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Death´s uncertain hour – a psychiatrist´s reflection on uncertainty


If anything is certain, it is the fact that our physical and mental reality is surrounded by layers of uncertainty. Just think about the chaos and upredictability of the physical world, from faraway planets exploding and asteroids and comets nearly hitting earth, all the way down to the apparently random behaviour of cells multiplying out of control and causing cancers. I live in Iceland and from kitchen windows in Reykjavik one can see volanic eruptions go off every few weeks, with an unpredictability that even the technical jargon and explanations of geologists can´t mask. This is a great reminder of the chaos (or at least seeming chaos, when one doesn´t understand things well enough to be able to predict them correctly) of nature, only further emphasised by the regular earthquakes shaking the foundations of my house. News of environmental disasters, pollution and global warming just adds to the uncertainty.

The seeming randomness of war and conflict, the unpredictability of politics, the ever increasing speed of technological progress, best exemplified by doomsday predictions of how artificial intelligence will take over, „Matrix“ style and how our children are turning into social media zombies. All of this adds to the brew and as I sit here in my chair by the window on a Saturday in March 2024, it is hard not to feel empathetic towards my most anxious patients, when they feel paralysed by uncertainty.

Yes, it is easy to sympathize with the effects uncertainty in both our natural and man-made environment has on peoples´ mental state. In my clinical work I have usually looked after people suffering from schizophrenia. For the last year however, I have worked in an emergency room and outpatients clinic where the majority of patients suffer from anxiety and depression. I have been taken back by the prevalence of these problems and how intractable and debilitating these so called „minor“ mental illnesses in fact are. There is certainly nothing minor about someone with agoraphobia not leaving their house for years out of anxiety and fear.

But there are more layers to the anxiety that surrounds us. As anyone who has spent more than a few months in the field of mental health realises, the field of psychiatry itself has to deal with a plethora of internal uncertainty.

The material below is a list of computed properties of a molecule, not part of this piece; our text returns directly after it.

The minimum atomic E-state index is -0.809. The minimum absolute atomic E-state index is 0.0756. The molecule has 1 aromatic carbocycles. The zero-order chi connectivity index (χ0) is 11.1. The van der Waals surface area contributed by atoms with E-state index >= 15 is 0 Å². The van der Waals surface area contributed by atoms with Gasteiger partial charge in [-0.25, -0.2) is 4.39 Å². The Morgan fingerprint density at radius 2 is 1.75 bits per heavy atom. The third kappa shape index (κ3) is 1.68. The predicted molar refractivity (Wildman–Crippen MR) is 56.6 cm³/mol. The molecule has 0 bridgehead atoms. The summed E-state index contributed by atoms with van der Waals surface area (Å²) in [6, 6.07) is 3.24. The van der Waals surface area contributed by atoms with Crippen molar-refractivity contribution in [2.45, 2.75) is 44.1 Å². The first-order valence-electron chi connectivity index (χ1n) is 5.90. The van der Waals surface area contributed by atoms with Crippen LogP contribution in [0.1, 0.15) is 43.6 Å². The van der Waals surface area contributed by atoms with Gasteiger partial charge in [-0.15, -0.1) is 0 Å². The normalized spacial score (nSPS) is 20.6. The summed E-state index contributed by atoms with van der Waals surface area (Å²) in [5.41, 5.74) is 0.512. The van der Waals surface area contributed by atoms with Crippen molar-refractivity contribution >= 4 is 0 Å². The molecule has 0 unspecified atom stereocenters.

Partly this is simply the uncertainty innate to the field of medicine. Physicians of all specialties are trained to make decisions quickly, often based on inadequate information and then adapt their diagnosis and interventions as more evidence becomes available. It is really about moving onwards through the uncertainty of illness and cure and through that process shaping more certain outcomes.

There is also the uncertainty of both diagnosis and prognosis within psychiatry. The illnesses we most commonly deal with lack the pathophysiological underpinnings of many common diseases in other specialities. This can lead to uncertainty about which treatments are most effective and of prognosis. Not that prognosis is necessarily that certain or helpful in other brands of medicine, when dealing with individual patients. Although a certain cancer has let´s say an 40% chance of causing death within five years, for each individual the chance is either 100% or 0%, as you are either alive or not.

Yet another level of uncertainty is the question that most vexes and taxes many of us – how to predict the risk of suicide in patients under our care. To predict the future is not possible, although certain strands of information can help us, if we have access to it. This includes the current mental state of the person, past history and current social circumstances – but even when we have all this information to hand, prediction is hard and we are often wrong. The making of lists and questionnaires can´t hide that fact or remove the need for a careful formulation, as so well discussed by Oxford based suicide prevention researcher and psychiatrist Keith Hawton in an editorial in The Lancet two years ago (Hawton K et al. 2022) and the importance of evidence based interventions (Rozek DC et al. 2022). These may help influence what happens next, but even so, we never know for sure, which is hard, when we care and want to make correct predictions, as peoples´ lives and freedom are at stake.